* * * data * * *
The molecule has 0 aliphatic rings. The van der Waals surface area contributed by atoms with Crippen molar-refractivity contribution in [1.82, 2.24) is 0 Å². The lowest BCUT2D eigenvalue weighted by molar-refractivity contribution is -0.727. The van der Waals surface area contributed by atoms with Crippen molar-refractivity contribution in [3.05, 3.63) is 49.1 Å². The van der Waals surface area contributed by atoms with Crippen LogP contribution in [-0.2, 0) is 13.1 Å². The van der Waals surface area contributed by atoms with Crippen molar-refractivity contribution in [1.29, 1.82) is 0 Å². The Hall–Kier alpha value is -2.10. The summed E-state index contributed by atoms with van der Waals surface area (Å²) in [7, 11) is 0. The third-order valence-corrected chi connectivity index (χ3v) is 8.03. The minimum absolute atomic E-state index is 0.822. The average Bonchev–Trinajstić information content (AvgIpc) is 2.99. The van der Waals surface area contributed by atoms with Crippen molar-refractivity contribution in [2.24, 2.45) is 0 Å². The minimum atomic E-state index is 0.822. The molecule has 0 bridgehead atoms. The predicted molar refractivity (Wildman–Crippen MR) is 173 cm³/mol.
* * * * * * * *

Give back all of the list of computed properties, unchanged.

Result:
The molecule has 0 aliphatic rings. The van der Waals surface area contributed by atoms with Crippen molar-refractivity contribution in [1.82, 2.24) is 0 Å². The lowest BCUT2D eigenvalue weighted by molar-refractivity contribution is -0.727. The van der Waals surface area contributed by atoms with Crippen molar-refractivity contribution in [3.05, 3.63) is 49.1 Å². The van der Waals surface area contributed by atoms with Crippen LogP contribution in [-0.2, 0) is 13.1 Å². The van der Waals surface area contributed by atoms with Crippen molar-refractivity contribution in [1.29, 1.82) is 0 Å². The Hall–Kier alpha value is -2.10. The summed E-state index contributed by atoms with van der Waals surface area (Å²) in [7, 11) is 0. The third-order valence-corrected chi connectivity index (χ3v) is 8.03. The minimum absolute atomic E-state index is 0.822. The average Bonchev–Trinajstić information content (AvgIpc) is 2.99. The van der Waals surface area contributed by atoms with Crippen molar-refractivity contribution in [2.24, 2.45) is 0 Å². The minimum atomic E-state index is 0.822. The molecule has 0 bridgehead atoms. The predicted molar refractivity (Wildman–Crippen MR) is 173 cm³/mol.